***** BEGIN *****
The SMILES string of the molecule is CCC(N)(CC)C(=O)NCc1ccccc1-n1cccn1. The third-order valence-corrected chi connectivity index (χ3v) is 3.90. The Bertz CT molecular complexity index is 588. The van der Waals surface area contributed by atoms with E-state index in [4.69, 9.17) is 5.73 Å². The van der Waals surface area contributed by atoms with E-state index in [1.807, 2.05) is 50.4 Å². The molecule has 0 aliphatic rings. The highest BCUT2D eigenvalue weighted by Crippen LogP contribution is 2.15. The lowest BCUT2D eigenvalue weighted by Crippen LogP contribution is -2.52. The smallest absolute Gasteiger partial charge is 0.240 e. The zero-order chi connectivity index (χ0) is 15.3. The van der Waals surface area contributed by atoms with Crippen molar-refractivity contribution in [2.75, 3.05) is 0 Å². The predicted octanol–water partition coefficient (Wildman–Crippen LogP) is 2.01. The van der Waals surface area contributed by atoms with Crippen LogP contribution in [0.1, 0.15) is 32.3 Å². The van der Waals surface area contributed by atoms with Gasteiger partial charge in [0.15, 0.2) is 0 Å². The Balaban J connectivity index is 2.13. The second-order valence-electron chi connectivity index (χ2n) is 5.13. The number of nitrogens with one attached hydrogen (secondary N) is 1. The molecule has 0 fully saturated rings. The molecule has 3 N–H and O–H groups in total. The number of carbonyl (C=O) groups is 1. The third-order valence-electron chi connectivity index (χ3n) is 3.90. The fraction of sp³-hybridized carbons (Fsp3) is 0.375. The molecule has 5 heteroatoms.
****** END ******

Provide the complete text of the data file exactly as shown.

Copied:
The SMILES string of the molecule is CCC(N)(CC)C(=O)NCc1ccccc1-n1cccn1. The third-order valence-corrected chi connectivity index (χ3v) is 3.90. The Bertz CT molecular complexity index is 588. The van der Waals surface area contributed by atoms with E-state index in [4.69, 9.17) is 5.73 Å². The van der Waals surface area contributed by atoms with E-state index in [1.807, 2.05) is 50.4 Å². The molecule has 0 aliphatic rings. The highest BCUT2D eigenvalue weighted by Crippen LogP contribution is 2.15. The lowest BCUT2D eigenvalue weighted by Crippen LogP contribution is -2.52. The smallest absolute Gasteiger partial charge is 0.240 e. The zero-order chi connectivity index (χ0) is 15.3. The van der Waals surface area contributed by atoms with Crippen molar-refractivity contribution in [2.75, 3.05) is 0 Å². The predicted octanol–water partition coefficient (Wildman–Crippen LogP) is 2.01. The van der Waals surface area contributed by atoms with Crippen LogP contribution in [0.1, 0.15) is 32.3 Å². The van der Waals surface area contributed by atoms with Gasteiger partial charge in [0.15, 0.2) is 0 Å². The Balaban J connectivity index is 2.13. The second-order valence-electron chi connectivity index (χ2n) is 5.13. The number of nitrogens with one attached hydrogen (secondary N) is 1. The molecule has 0 fully saturated rings. The molecule has 3 N–H and O–H groups in total. The number of carbonyl (C=O) groups is 1. The third-order valence-electron chi connectivity index (χ3n) is 3.90. The fraction of sp³-hybridized carbons (Fsp3) is 0.375. The molecule has 5 heteroatoms.